There is an urgent need for longer and larger studies in obese and moderately overweight individuals ... The studies should be sufficiently long (up to 2 years) to enable careful monitoring of cardiovascular risk factors during the weight-stability phase, and should also include obese individuals with impaired glucose-tolerance to examine the potential of low-carbohydrate diets to prevent type 2 diabetes.
...
Patients who want to try these diets should be told that, although safety cannot be guaranteed, they seem to be safe for short-term use (up to 6 months) as long as weight loss occurs.

Although the authors question the merits of low-carbohydrate diets they nevertheless recommend longer-term studies to judge them more effectively.

American Journal of Clinical Nutrition: 2004[edit]

Mozaffarian et al.[45] studied 235 postmenopausal women with coronary heart disease for 3 years. They monitored intake of fat and carbohydrate as well as progression of the narrowing of the arteries (atherosclerosis). The authors conclude the following.

In postmenopausal women with relatively low total fat intake, a greater saturated fat intake is associated with less progression of coronary atherosclerosis, whereas carbohydrate intake is associated with a greater progression.

An editorial in the same journal observed that these and other results seem to entirely contradict the prevailing theory that saturated fat causes heart disease.[46]

American Journal of Epidemiology: 2005[edit]

Ma et al., 2005[47] completed a one-year study of 572 healthy adults monitoring their diet and physical activity. The study concluded the following.

In conclusion, results from our study suggest that daily dietary glycemic index is independently and positively associated with BMI [Body Mass Index]. This finding is consistent with the hypothesis that with increased glycemic index, more insulin is produced and more fat is stored, suggesting that type of carbohydrate may be related to body weight. Our data did not support the current public trend of lowering total carbohydrate intake for weight loss or of lowering glycemic load for weight loss, as suggested by other researchers.

This study refutes the suggestion that total carbohydrate consumption directly correlates with weight loss but does support the notion that the glycemic index of foods consumed correlates with weight loss. The study does not specifically distinguish between nutritive and non-nutritive carbohydrate consumption nor is it clear that any of the diets was ketogenic (a key factor for most low-carbohydrate diets).

Journal of Nutrition and Metabolism: 2005[edit]

Yancy et al., 2005[48] completed a study of 28 overweight subjects with type 2 diabetes. The conclusion of the study was the following.

The LCKD [low carbohydrate, ketogenic diet] improved glycemic control in patients with type 2 diabetes such that diabetes medications were discontinued or reduced in most participants. Because the LCKD can be very effective at lowering blood glucose, patients on diabetes medication who use this diet should be under close medical supervision or capable of adjusting their medication.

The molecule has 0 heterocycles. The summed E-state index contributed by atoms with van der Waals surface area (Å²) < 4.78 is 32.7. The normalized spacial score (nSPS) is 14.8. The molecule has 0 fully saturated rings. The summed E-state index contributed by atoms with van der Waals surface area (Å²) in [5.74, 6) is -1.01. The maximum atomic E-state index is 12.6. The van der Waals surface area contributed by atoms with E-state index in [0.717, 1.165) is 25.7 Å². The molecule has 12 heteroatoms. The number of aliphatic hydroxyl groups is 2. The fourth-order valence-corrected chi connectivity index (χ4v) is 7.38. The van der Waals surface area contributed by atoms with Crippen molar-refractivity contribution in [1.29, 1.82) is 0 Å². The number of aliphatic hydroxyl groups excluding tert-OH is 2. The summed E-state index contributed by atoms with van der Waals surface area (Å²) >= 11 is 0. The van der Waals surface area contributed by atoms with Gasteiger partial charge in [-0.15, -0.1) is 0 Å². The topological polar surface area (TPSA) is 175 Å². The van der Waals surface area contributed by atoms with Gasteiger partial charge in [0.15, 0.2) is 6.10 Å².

The article lends support to the argument that low carbohydrate diets can be at least a partial remedy for some forms of diabetes (and may lend support to the argument that some forms of diabetes may in fact be caused by high carbohydrate diets).

New England Journal of Medicine: 2006[edit]

Halton et al., 2006[49] completed a study analyzing the long-term (20 years) health effects of low-carbohydrate diets. The study was limited to women and followed 82,802 subjects. Based on questionnaires, the study determined the correlation between the carbohydrate intake and coronary heart disease risk.

The conclusion in the article states the following.

Our findings suggest that diets lower in carbohydrate and higher in protein and fat are not associated with increased risk of coronary heart disease in women. When vegetable sources of fat and protein are chosen, these diets may moderately reduce the risk of coronary heart disease.

American Journal of Clinical Nutrition, 2006[edit]

Johnston et al., 2006[50] completed a study of 20 subjects over a 6-week period comparing ketogenic low-carbohydrate diets (i.e. very low carbohydrate) and non-ketogenic low-carbohydrate diets (i.e. moderate carbohydrate). The authors of the paper concluded the following.

KLC and NLC diets were equally effective in reducing body weight and insulin resistance, but the KLC diet was associated with several adverse metabolic and emotional effects. The use of ketogenic diets for weight loss is not warranted.

This study suggests that the benefits of ketogenic diets are comparable to non-ketogenic low carbohydrate diets but that ketosis may present potentially harmful side effects. However, the duration of the trial was minimal and the authors admit that their study "was limited by the small sample size [20 subjects]."

International Journal of Cancer, 2006[edit]

Bravi et al., 2006[51] completed a study of 2301 subjects, 767 with renal cell carcinoma (cancer of the kidneys), analyzing the effects of various types of foods on the risk of developing the cancer. The authors of the paper concluded the following.

A significant direct trend in risk was found for bread (OR = 1.94 for the highest versus the lowest intake quintile), and a modest excess of risk was observed for pasta and rice (OR = 1.29), and milk and yoghurt (OR = 1.27). Poultry (OR = 0.74), processed meat (OR = 0.64) and vegetables (OR = 0.65) were inversely associated with RCC [renal cell carcinoma] risk.

This, in effect, says that bread consumption was strongly correlated with increased risk of this carcinoma whereas the consumption of meats and vegetables decreased the risk.

Nutrition and Metabolism, 2006[edit]